The first lesson for the Game Creation Class was about how games need to work in the real world as well as on a screen. This lesson is really in thanks to conversations I have had Brenda Brathwaite on her teaching experience.
I asked the students to write down their favorite video game. The rules were that they could only write down one and there would be no grief given or teasing for the game they chose.
It was really fascinating to see how much of a challenge this was for the students. I was really expecting this to be a rather quick exercise, but it stumped most of the students. They were used to thinking of video games as something on a screen and wholly separate from games played in real space.
It was really enjoyable to watch the students go from thinking of games as separate from the rest of the world to something that could come off of the screen and be part of the world.
For Mario Cart one girl asked for help and I suggested that she think of using hot wheels tracks or wooden train tracks. She then took that suggestion and ran with it creating a really great idea for putting the game together using two hot wheels tracks.
It was easy for me to see Minecraft as Legos on the computer, but the two children who chose Minecraft had a really difficult time thinking of the game in that way. They were never able to completely come up with a concept for how they could play Minecraft with objects that were not on the screen. However, they were able to begin to see how Legos could be used to replicate Minecraft to some extent.
One of the girls chose Lord of the Rings as her game and she came up with a brilliant idea for using outdoor space and lots of people who bring lots of imagination and creative weapons to reenact the battles from the game. She felt silly sharing this idea since she had never heard of anything like this happening and it sounded crazy to her.
When I told her that she had come up with a brilliant game idea that could easily be implemented and was similar to games being played right now, she was really surprised and pleased with herself. Only two of the students in the class had been to any sort of LARPing event or Renaissance Faire so they were surprised to learn that games are played in Renaissance Fairs like this and that there were even Quiddich Teams at local high schools.
I view this lesson as a success since the students were forced to think differently about games in general and they seemed to come away from the class with a different understanding of gam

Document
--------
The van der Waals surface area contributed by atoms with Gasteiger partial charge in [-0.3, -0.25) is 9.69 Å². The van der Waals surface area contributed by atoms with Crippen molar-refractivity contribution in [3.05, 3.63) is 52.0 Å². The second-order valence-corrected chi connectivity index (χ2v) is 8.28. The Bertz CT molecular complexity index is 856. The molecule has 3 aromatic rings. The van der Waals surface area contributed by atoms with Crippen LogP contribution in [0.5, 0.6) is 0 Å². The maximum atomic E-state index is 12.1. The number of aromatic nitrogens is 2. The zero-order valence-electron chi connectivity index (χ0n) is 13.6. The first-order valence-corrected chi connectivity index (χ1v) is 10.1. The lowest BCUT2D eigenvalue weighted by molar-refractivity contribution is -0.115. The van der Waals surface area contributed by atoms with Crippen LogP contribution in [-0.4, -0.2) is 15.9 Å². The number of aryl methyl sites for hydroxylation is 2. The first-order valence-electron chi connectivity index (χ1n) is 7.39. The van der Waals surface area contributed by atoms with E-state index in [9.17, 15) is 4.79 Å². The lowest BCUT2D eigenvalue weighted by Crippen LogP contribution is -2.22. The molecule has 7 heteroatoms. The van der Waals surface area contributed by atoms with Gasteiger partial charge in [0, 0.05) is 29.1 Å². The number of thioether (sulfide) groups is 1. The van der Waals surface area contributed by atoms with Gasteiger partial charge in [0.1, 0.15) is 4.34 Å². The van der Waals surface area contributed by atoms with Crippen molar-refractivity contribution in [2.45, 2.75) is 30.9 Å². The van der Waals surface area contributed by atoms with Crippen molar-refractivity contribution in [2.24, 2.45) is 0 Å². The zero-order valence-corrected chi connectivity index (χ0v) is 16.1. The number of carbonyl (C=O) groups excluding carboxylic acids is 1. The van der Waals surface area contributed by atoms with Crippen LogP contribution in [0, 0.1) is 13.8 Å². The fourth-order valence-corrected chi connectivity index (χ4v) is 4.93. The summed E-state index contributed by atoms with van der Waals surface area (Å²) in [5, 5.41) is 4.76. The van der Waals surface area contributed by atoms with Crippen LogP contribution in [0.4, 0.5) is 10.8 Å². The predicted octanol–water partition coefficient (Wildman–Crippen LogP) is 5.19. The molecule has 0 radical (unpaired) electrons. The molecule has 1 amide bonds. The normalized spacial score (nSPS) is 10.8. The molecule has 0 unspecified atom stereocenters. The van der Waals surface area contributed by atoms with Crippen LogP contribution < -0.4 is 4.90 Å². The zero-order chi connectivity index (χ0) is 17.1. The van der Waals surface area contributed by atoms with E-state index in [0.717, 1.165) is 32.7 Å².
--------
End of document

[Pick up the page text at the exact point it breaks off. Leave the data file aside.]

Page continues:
On Monday I taught my first game creation class. I have decided that since I have worked with game education programs for so many years doing research and running conferences it was time to put my ideas to work and see if my research would be applicable in the real world.
The first class had 13 students attend who are in the 6th grade in an Austin public elementary school. The school is diverse both racially and socioeconomically and the class had 4 African American students, 4 Latino students, 4 European-American students, and 1 Asian-American student. Some of the students who had signed up for the class were not able to attend on the first day so these numbers will change as the class progresses.
One of the goals for this class was to try out some theories regarding how to increase the number of women in technology careers. While the number of women in STEM fields is increasing there is still a long way to go before parity will be reached. I had run STEM classes and empowerment classes for middle school girls in the 90s and witnessed and advised some of the girl technology classes in the past 10 years, but even with all of that support, women are still not entering STEM fields in the same numbers as men.
After doing several years of research on this topic I have come to the conclusion that both genders benefit from mixed-gender classes. Girls and boys need to learn how to work together in a technology setting so that they will be comfortable with each other in the classroom as they progress through their education. If boys become used to technology classes where they are the vastly dominant gender in high school or college, then they will not notice the missing women in their workplace.
In an effort to try and fix this I implemented a potential solution when I created the class before I started the class I let the students know that, it had to be 50% female and 50% male for the class to go forward and if we lose anyone we need to recruit another person of the same gender to replace them, using the idea that the boys and girls had to be equally invested in the attendance of the students who had signed up for the class. This rule was implemented as a way to look at how to increase the number of female students in mixed-gender technology programs.
Since we didn’t have everyone show up on the first day I am not sure how practical this will be to implement perfectly since I am working with such a small number and one student missing class really challenges the numbers.
However, we did have 7 female students and 6 male students attend the first class and they were all equally excited to be there and happy with the mix.
Suzanne Freyjadis is interested in changing how bias and perspective work in the media to create barriers.